"To draw or not to draw"
Drawing trumps: damned if you, damned if you don't. Less experienced players invariably ask about bidding but the one card-play question that recurs is "When should I draw trumps?". There are no simple answers, indeed, if there were, we wouldn't play this game. My reply is that if you have top tricks, draw trumps to stop them being ruffed away. Over-simplified? True, but a balance of complexity and usefulness.
That experienced players have difficulties is both instructive and a consolation. This deal arose in the US Team Trials final and featured "to draw or not to draw" decisions at both tables.
- 11-15, 2+ diamonds
- Not four spades, natural – scrambling?
West arrived, possibly reluctantly, in three diamonds and North led the ace-king of spades then switched to the club king. South discouraged, West ducked and North tried a low heart at trick four; three, queen, king. Take it from there.
It looks natural to play trumps: there were no obvious ruffs to be taken in West's flat hand; North has the king for his no-trump overcall and West has entries for a second finesse. But that just didn't work for quite subtle reasons – easier to see on the full diagram.
(North has scored two spades and the club king, West the heart king.)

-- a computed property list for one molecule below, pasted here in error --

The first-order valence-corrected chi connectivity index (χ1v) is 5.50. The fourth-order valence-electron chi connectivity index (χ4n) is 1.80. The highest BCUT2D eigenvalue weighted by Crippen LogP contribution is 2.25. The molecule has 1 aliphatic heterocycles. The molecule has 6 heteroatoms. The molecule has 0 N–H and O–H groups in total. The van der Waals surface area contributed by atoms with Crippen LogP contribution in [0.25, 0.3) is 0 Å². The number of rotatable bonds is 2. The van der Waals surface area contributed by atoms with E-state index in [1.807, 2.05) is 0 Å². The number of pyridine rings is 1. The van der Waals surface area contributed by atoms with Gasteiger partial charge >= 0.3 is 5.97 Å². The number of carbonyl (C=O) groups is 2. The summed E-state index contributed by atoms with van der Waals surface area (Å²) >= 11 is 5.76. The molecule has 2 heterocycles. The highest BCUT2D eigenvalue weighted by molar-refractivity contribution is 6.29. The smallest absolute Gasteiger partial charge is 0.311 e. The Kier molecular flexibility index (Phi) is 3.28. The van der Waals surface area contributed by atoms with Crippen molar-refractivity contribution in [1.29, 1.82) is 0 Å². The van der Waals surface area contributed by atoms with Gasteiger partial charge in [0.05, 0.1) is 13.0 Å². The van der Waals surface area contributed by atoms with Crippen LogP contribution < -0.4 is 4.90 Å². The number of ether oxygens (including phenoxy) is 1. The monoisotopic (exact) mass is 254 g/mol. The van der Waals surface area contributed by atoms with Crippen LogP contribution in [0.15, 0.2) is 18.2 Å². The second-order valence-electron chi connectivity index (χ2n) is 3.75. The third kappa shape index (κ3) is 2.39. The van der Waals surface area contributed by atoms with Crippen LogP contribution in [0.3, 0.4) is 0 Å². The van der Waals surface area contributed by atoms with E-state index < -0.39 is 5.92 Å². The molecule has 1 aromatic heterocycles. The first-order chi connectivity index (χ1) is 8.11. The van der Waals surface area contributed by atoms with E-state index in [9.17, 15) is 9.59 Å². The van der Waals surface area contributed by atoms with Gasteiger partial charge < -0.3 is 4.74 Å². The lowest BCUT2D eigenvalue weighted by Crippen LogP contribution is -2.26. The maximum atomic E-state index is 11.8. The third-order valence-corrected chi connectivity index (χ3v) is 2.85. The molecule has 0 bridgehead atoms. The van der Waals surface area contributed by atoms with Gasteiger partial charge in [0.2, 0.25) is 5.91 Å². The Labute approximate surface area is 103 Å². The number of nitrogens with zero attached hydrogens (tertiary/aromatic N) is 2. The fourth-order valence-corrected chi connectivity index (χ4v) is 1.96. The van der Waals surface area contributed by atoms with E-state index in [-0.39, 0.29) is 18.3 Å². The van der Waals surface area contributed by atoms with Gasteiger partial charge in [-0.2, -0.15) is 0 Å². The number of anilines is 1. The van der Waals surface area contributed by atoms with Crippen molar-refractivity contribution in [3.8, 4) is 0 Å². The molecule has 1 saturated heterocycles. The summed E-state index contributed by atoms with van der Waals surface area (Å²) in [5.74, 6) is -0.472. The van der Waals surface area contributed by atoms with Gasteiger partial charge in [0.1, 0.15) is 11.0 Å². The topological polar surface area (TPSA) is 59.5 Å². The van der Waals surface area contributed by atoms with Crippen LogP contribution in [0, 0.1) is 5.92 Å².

A diamond went to the queen, a club to the ace, a club was pitched on the heart ace and another trump finesse taken. But North still held the diamond king and West had to lose a trump and a spade. Clearest is to lead a spade at trick four not a trump. If North ruffs then two finesses pick up his king (North has to concede an entry after ruffing) and if he discards, East wins the queen and ruffs a spade. That is sure to be overruffed but is North-South's last trick, again finessing twice captures North's king.
Whereas the first West elected not defend two hearts doubled at the second table East-West were quicker on the trigger.
- Clubs or balanced, 11-13 / 17-19
- Rescue with (one of) a long minor, both majors or good spades
- Forced ("what have you got?")
- Both majors
West led a low heart, often a good idea with the majority of high-card strength against a low-level contract and low avoids a costly crash of honours. Dummy was allowed to hold the seven (arguably, overtaking in South to play clubs is better); should South play trumps?
The answer to this is no – but he did. "When both sides draw trumps, one side crazy" goes the saying – but after winning the king, West didn't know who was crazy, so he switched (trump ace is successful). Declarer now got back on track, cashing spades and conceding diamonds to organise a spade ruff. Two hearts doubled made for +670 to go with +50 from the other room.
Published Saturday 10.Jun.2017